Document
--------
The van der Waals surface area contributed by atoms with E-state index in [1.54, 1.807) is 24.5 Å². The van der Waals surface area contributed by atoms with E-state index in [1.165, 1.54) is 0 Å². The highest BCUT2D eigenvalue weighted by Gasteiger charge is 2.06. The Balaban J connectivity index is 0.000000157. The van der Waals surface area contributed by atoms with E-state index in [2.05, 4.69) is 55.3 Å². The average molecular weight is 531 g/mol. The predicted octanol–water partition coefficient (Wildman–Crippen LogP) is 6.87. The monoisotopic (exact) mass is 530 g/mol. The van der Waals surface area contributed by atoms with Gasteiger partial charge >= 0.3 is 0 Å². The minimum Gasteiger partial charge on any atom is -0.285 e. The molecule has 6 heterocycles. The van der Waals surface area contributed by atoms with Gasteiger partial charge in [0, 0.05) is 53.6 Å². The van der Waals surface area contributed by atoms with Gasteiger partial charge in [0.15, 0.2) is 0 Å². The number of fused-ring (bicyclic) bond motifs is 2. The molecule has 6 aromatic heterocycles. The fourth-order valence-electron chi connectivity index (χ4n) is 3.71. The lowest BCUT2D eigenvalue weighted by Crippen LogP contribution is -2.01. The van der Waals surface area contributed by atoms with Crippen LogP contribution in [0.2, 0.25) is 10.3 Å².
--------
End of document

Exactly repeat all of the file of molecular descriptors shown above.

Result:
The van der Waals surface area contributed by atoms with E-state index in [1.54, 1.807) is 24.5 Å². The van der Waals surface area contributed by atoms with E-state index in [1.165, 1.54) is 0 Å². The highest BCUT2D eigenvalue weighted by Gasteiger charge is 2.06. The Balaban J connectivity index is 0.000000157. The van der Waals surface area contributed by atoms with E-state index in [2.05, 4.69) is 55.3 Å². The average molecular weight is 531 g/mol. The predicted octanol–water partition coefficient (Wildman–Crippen LogP) is 6.87. The monoisotopic (exact) mass is 530 g/mol. The van der Waals surface area contributed by atoms with Gasteiger partial charge >= 0.3 is 0 Å². The minimum Gasteiger partial charge on any atom is -0.285 e. The molecule has 6 heterocycles. The van der Waals surface area contributed by atoms with Gasteiger partial charge in [0, 0.05) is 53.6 Å². The van der Waals surface area contributed by atoms with Gasteiger partial charge in [0.15, 0.2) is 0 Å². The number of fused-ring (bicyclic) bond motifs is 2. The molecule has 6 aromatic heterocycles. The fourth-order valence-electron chi connectivity index (χ4n) is 3.71. The lowest BCUT2D eigenvalue weighted by Crippen LogP contribution is -2.01. The van der Waals surface area contributed by atoms with Crippen LogP contribution in [0.2, 0.25) is 10.3 Å².